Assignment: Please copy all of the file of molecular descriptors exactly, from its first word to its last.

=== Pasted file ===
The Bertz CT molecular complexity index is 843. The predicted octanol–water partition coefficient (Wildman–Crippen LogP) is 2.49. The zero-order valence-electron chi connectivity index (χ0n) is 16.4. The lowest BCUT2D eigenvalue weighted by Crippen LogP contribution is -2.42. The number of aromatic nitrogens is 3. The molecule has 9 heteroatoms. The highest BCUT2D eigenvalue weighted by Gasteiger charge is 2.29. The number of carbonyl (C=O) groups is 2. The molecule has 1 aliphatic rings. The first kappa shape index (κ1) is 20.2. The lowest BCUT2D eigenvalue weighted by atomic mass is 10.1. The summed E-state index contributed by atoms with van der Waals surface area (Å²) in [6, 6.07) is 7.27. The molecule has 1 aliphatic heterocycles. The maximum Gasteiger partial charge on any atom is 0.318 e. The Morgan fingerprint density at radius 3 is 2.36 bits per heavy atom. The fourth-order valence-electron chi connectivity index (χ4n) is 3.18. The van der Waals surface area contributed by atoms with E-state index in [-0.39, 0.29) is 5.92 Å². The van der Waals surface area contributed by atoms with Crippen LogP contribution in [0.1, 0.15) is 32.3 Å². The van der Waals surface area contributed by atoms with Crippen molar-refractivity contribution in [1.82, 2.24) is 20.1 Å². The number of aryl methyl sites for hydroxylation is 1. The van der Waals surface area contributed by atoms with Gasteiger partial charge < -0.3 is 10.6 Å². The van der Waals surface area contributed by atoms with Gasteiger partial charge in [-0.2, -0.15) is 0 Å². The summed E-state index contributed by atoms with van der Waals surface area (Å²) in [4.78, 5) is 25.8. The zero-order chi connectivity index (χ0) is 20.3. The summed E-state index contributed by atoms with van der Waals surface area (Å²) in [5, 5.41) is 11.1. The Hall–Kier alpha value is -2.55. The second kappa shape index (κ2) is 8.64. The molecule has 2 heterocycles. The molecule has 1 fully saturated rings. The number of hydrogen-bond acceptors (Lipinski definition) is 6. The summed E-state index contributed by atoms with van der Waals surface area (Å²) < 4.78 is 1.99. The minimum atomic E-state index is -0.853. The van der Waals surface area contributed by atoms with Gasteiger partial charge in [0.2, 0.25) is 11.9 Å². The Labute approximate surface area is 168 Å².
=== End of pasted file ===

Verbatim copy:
The Bertz CT molecular complexity index is 843. The predicted octanol–water partition coefficient (Wildman–Crippen LogP) is 2.49. The zero-order valence-electron chi connectivity index (χ0n) is 16.4. The lowest BCUT2D eigenvalue weighted by Crippen LogP contribution is -2.42. The number of aromatic nitrogens is 3. The molecule has 9 heteroatoms. The highest BCUT2D eigenvalue weighted by Gasteiger charge is 2.29. The number of carbonyl (C=O) groups is 2. The molecule has 1 aliphatic rings. The first kappa shape index (κ1) is 20.2. The lowest BCUT2D eigenvalue weighted by atomic mass is 10.1. The summed E-state index contributed by atoms with van der Waals surface area (Å²) in [6, 6.07) is 7.27. The molecule has 1 aliphatic heterocycles. The maximum Gasteiger partial charge on any atom is 0.318 e. The Morgan fingerprint density at radius 3 is 2.36 bits per heavy atom. The fourth-order valence-electron chi connectivity index (χ4n) is 3.18. The van der Waals surface area contributed by atoms with E-state index in [-0.39, 0.29) is 5.92 Å². The van der Waals surface area contributed by atoms with Crippen LogP contribution in [0.1, 0.15) is 32.3 Å². The van der Waals surface area contributed by atoms with Crippen molar-refractivity contribution in [1.82, 2.24) is 20.1 Å². The number of aryl methyl sites for hydroxylation is 1. The van der Waals surface area contributed by atoms with Gasteiger partial charge < -0.3 is 10.6 Å². The van der Waals surface area contributed by atoms with Gasteiger partial charge in [-0.2, -0.15) is 0 Å². The summed E-state index contributed by atoms with van der Waals surface area (Å²) in [4.78, 5) is 25.8. The zero-order chi connectivity index (χ0) is 20.3. The summed E-state index contributed by atoms with van der Waals surface area (Å²) in [5, 5.41) is 11.1. The Hall–Kier alpha value is -2.55. The second kappa shape index (κ2) is 8.64. The molecule has 2 heterocycles. The molecule has 1 fully saturated rings. The number of hydrogen-bond acceptors (Lipinski definition) is 6. The summed E-state index contributed by atoms with van der Waals surface area (Å²) < 4.78 is 1.99. The minimum atomic E-state index is -0.853. The van der Waals surface area contributed by atoms with Gasteiger partial charge in [0.2, 0.25) is 11.9 Å². The Labute approximate surface area is 168 Å².